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 Avoiding 8 Common Pitfalls in Insurance Planning
 Co-founders of JPB & Associates, Jim Parks and Pete Baker, have a combined 60-year accumulation of knowledge they share with their clients. We asked Pete and Jim to share some of the common mistakes that consumers make with their life insurance plans. Below are their top eight.
1. One size fits all and cookie cutter sales people
Many agents have one company or policy they peddle to every prospective client. They are just there to make a sale. Those agents just don’t take the time to get to know you or what your specific situation is. Instead, they try to force fit you into the policy they like to sell. The challenge with this method is that everyone has different needs and goals. People want someone who understands the different types of policies and which ones fit them and what they are trying to accomplish. That is why we have access to over 60 “A” rated companies. We make them compete for our client’s insurance business.
2. No health questions asked
While agents make this kind of policy sound good, the truth of the matter is that for every question the insurance company doesn’t ask you, the price goes up. A professional agent will ask you all the health questions. Then your answers, they determine which company will give you the most coverage for the best price. Professional agents know how to present their clients to the insurance companies in the most favorable light.
3. I already have a policy and it is good enough.
Years ago, when the first cell phones came out, they were in bags with huge batteries and a cord to the handset. Now, cell phones can fit in your pocket and are more powerful than the computers that put a man on the moon. Like cell phones, insurance policies have changed too. As medical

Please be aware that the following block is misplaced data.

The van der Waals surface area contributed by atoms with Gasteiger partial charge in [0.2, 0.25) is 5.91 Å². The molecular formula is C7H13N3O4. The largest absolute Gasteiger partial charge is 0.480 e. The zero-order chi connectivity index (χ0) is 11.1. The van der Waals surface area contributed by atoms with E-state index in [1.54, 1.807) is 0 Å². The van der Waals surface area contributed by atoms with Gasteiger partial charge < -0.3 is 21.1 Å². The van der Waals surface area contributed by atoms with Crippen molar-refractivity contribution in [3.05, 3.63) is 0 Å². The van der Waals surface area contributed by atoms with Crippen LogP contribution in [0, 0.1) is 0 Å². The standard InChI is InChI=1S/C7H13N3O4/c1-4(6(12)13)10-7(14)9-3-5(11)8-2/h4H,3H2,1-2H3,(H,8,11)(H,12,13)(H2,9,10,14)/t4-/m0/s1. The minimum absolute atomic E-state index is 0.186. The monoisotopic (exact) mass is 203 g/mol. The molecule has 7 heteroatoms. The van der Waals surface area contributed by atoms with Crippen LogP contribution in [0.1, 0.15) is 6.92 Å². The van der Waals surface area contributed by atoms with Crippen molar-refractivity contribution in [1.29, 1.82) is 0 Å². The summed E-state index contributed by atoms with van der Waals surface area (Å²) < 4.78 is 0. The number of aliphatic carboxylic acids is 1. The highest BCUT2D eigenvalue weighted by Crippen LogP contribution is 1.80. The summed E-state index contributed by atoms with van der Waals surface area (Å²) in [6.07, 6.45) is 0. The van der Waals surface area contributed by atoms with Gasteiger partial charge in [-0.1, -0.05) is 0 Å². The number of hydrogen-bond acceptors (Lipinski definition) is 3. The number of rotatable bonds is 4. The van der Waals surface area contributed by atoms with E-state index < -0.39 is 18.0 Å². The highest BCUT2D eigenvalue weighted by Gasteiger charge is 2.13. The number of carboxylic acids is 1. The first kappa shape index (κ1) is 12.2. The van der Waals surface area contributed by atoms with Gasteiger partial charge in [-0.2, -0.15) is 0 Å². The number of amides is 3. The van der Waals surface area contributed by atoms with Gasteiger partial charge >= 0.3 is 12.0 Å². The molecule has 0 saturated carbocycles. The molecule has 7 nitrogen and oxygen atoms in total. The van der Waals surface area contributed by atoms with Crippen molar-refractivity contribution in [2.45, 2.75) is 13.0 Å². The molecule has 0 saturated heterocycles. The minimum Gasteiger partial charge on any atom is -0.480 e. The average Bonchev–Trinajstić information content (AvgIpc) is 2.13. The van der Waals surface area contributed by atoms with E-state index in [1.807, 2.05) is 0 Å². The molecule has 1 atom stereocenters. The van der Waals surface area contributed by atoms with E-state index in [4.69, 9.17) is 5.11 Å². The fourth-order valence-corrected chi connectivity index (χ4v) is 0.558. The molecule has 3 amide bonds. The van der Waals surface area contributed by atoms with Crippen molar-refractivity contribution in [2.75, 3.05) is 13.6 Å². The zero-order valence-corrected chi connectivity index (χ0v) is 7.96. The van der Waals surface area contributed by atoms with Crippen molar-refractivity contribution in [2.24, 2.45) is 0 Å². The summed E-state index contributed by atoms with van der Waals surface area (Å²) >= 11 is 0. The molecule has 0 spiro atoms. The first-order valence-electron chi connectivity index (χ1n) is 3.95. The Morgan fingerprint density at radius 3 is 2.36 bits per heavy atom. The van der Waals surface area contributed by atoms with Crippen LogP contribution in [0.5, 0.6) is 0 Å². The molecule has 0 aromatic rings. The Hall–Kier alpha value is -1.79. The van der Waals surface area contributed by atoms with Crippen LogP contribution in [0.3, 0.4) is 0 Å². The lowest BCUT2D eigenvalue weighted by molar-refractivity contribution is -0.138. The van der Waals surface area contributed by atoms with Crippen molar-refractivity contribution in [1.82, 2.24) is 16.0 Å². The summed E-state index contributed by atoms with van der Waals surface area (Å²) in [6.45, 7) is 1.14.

technology improves, things that used to kill us don’t kill us anymore. And the old-fashioned life insurance policies that only pay when we die fall short of what our clients need. We partner with companies that offer a new kind of life insurance. New style policies have living benefits included that can pay you in the event of a critical illness. A critical illness could be heart attack, stroke, cancer, or multiple other named situations that don’t take your life but change it significantly. These companies also offer coverage for chronic illnesses. That is where the client loses the ability to do two of the normal activities of day to day living without help from someone else. This is the same qualifiers you would find in a Long-Term Care policy. Because medical care has improved, people are living longer and need life insurance they don’t have to die to use.
4. Set it and forget it
Similar to the response above, these clients have good coverage but have not had their policies reviewed by a trained professional agent in years. Perhaps they bought a term policy and the front page says the policy will run to age 95, but inside the policy they may find that the price is only locked in for 10, 15 or 20 years. After that their inexpensive term plan may end up costing them ten to thirty times what they were paying. But it gets worse, the cost of that policy continues to get more expensive every passing year. Wouldn’t it be better to know while you can still make changes to your plan?
Other people purchase permanent life insurance plans where the insurance company sends them an annual or quarterly statement. That usually means their policy is somehow tied to the current interest rates or the stock market. Any fluctuation in rates from the time they purchase their policy can affect how long it will perform. Many of

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